25 Feb Blessed Are the Poor in Spirit
In his book Everything Belongs, Franciscan priest Richard Rohr opens with a short reflection he calls “Inherent Unmarketability.” Here’s what he says:
How do you make attractive that which is not?
How do you sell emptiness, vulnerability, and nonsuccess?
How do you talk descent when everything is about ascent?
How can you possibly market letting-go in a capitalist culture?
How do you present Jesus to a Promethean mind?
How do you talk about dying to a church trying to appear perfect?
This is not going to work
(admitting this might be my first step).
Well, exactly so.
Descent is the language of spirituality which is precisely what makes it so contrary to our natural inclinations and no nonsensical to a culture that is founded upon climbing the proverbial ladder. The Beatitudes are all about descent and Jesus, never one to beat about the bush, gets right to it: “Blessed are the poor in spirit,” he says in the first Beatitude.
What does it mean to be “poor in spirit”? At its most basic it means to be emptied of self. It is what the Apostle Paul calls “dying to self.” It is the recognition before God that I am a spiritual zero. I have nothing of my own to merit anything from God. I am absolutely, completely destitute.
It is important to note that poverty of spirit addresses one’s attitude toward oneself. It has nothing to do with how we regard others. (Jesus will get to that later in the Beatitudes.) It is supremely concerned with how we see ourselves when we’re standing face-to-face with God. And, if your starting place in God’s presence is anything other than that you are a spiritual beggar, it ultimately means that you have never faced God as Lord of life and universe. That is the meaning of this first Beatitude.
Jesus calls those who are spiritually bankrupt “blessed.” Why would he say that? Because it is only those who recognize their spiritual emptiness who can be filled by God. Our actual sin is no problem for God. Our weakness is no stumbling block. It is our self-imaged “goodness” that comes between us and receiving God’s blessing. The great 19th century British preacher Charles Spurgeon captured it well when he said, “Above all evils, we have the most cause to dread our own fullness.” When we are full of ourselves, God can give us nothing. But when we come to the end of ourselves, mercy begins.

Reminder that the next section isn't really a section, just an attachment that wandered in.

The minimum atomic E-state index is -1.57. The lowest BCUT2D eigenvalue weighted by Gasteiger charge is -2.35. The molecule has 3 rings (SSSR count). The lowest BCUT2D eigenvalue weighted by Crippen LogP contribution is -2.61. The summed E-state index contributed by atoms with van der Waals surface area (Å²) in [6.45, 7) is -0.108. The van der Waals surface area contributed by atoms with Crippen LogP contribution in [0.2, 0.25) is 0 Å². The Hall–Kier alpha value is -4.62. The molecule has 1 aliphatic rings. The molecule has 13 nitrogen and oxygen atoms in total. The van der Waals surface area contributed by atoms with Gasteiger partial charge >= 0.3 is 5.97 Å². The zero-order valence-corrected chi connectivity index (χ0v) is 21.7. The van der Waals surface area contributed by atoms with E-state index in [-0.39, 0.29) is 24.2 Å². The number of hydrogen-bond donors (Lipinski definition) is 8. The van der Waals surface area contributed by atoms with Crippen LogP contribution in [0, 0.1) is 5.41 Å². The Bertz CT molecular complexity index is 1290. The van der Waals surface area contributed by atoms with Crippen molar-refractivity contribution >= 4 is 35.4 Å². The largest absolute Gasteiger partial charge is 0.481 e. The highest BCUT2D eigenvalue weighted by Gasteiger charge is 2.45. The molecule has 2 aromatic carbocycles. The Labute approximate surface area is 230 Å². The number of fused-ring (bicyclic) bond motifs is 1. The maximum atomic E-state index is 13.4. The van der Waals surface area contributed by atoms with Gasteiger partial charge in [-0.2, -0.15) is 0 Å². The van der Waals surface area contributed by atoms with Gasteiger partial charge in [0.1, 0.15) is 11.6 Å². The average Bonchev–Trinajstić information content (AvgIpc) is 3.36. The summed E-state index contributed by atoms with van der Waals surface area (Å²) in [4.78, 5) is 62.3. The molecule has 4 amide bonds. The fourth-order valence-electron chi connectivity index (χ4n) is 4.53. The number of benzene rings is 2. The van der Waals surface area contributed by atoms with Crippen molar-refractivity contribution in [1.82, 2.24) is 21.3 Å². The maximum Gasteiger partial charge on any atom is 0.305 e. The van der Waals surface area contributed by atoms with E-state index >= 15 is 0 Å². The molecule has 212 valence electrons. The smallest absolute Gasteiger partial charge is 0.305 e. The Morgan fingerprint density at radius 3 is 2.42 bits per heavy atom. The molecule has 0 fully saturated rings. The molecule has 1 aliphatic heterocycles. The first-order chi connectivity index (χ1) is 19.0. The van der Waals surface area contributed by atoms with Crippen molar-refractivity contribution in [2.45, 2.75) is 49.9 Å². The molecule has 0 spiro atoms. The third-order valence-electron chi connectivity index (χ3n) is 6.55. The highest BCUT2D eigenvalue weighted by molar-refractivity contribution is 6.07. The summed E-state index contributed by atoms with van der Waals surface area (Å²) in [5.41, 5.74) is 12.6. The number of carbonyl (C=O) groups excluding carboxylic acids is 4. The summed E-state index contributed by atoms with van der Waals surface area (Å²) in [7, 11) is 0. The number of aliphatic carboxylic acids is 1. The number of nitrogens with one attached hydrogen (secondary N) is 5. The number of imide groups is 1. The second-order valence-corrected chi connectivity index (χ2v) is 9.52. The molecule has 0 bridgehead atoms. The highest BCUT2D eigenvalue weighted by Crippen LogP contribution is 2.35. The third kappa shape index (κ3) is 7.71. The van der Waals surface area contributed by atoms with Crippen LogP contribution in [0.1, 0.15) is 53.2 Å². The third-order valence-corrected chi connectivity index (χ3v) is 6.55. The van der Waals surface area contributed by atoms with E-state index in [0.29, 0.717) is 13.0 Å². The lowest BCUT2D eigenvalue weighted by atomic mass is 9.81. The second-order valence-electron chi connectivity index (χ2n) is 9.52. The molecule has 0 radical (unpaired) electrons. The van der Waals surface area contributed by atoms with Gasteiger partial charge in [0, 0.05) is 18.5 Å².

It is really hard for us to come empty handed to anyone, even God. We are taught almost from the crib that it is self-reliance, success, and hard work that are the virtues to pursue if we want to be “blessed.” But, life in God’s kingdom works differently. God asks that we come just as we are, honestly acknowledging our shortcomings—our pride and stubbornness, our love of control, our judgmental attitudes, the gossiping and white lies, the drivenness, the need for others’ approval, and on and on and on it goes. God asks us to come, not after we’ve cleaned up all our messes or figured everything out, but right now, just as we are. And, when we do, God throws open his arms of love and mercy and pours out the blessing of his Kingdom upon us. Wow. My mess for God’s grace. That really is good news.
Yours for the Kingdom,